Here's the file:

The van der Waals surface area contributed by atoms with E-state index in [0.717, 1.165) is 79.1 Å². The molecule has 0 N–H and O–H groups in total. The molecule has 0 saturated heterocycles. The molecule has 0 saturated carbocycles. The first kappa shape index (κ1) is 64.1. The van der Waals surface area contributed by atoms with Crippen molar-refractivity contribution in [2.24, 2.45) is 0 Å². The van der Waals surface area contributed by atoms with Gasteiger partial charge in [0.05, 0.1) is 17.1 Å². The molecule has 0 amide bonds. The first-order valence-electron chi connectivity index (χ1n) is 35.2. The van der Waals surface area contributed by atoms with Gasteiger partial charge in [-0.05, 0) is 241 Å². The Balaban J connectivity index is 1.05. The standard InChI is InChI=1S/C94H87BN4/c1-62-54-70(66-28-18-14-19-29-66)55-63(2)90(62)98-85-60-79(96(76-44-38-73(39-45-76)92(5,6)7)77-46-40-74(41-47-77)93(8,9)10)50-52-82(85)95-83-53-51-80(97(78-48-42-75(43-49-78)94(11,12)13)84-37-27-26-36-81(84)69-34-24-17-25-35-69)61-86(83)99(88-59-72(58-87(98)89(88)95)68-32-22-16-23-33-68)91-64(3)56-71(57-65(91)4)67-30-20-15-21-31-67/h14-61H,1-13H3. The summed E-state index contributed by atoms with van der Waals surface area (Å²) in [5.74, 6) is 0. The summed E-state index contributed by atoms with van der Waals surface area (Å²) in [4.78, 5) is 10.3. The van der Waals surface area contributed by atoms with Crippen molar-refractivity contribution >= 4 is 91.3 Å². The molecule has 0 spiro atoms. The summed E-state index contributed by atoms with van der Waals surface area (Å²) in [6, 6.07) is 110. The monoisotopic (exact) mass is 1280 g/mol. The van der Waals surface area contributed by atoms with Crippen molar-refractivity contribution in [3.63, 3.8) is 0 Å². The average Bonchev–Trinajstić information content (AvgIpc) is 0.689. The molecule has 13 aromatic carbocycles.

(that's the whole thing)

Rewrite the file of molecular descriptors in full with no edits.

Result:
The van der Waals surface area contributed by atoms with E-state index in [0.717, 1.165) is 79.1 Å². The molecule has 0 N–H and O–H groups in total. The molecule has 0 saturated heterocycles. The molecule has 0 saturated carbocycles. The first kappa shape index (κ1) is 64.1. The van der Waals surface area contributed by atoms with Crippen molar-refractivity contribution in [2.24, 2.45) is 0 Å². The van der Waals surface area contributed by atoms with Gasteiger partial charge in [0.05, 0.1) is 17.1 Å². The molecule has 0 amide bonds. The first-order valence-electron chi connectivity index (χ1n) is 35.2. The van der Waals surface area contributed by atoms with Gasteiger partial charge in [-0.05, 0) is 241 Å². The Balaban J connectivity index is 1.05. The standard InChI is InChI=1S/C94H87BN4/c1-62-54-70(66-28-18-14-19-29-66)55-63(2)90(62)98-85-60-79(96(76-44-38-73(39-45-76)92(5,6)7)77-46-40-74(41-47-77)93(8,9)10)50-52-82(85)95-83-53-51-80(97(78-48-42-75(43-49-78)94(11,12)13)84-37-27-26-36-81(84)69-34-24-17-25-35-69)61-86(83)99(88-59-72(58-87(98)89(88)95)68-32-22-16-23-33-68)91-64(3)56-71(57-65(91)4)67-30-20-15-21-31-67/h14-61H,1-13H3. The summed E-state index contributed by atoms with van der Waals surface area (Å²) in [5.74, 6) is 0. The summed E-state index contributed by atoms with van der Waals surface area (Å²) in [4.78, 5) is 10.3. The van der Waals surface area contributed by atoms with Crippen molar-refractivity contribution >= 4 is 91.3 Å². The molecule has 0 spiro atoms. The summed E-state index contributed by atoms with van der Waals surface area (Å²) in [6, 6.07) is 110. The monoisotopic (exact) mass is 1280 g/mol. The van der Waals surface area contributed by atoms with Crippen molar-refractivity contribution in [3.63, 3.8) is 0 Å². The average Bonchev–Trinajstić information content (AvgIpc) is 0.689. The molecule has 13 aromatic carbocycles.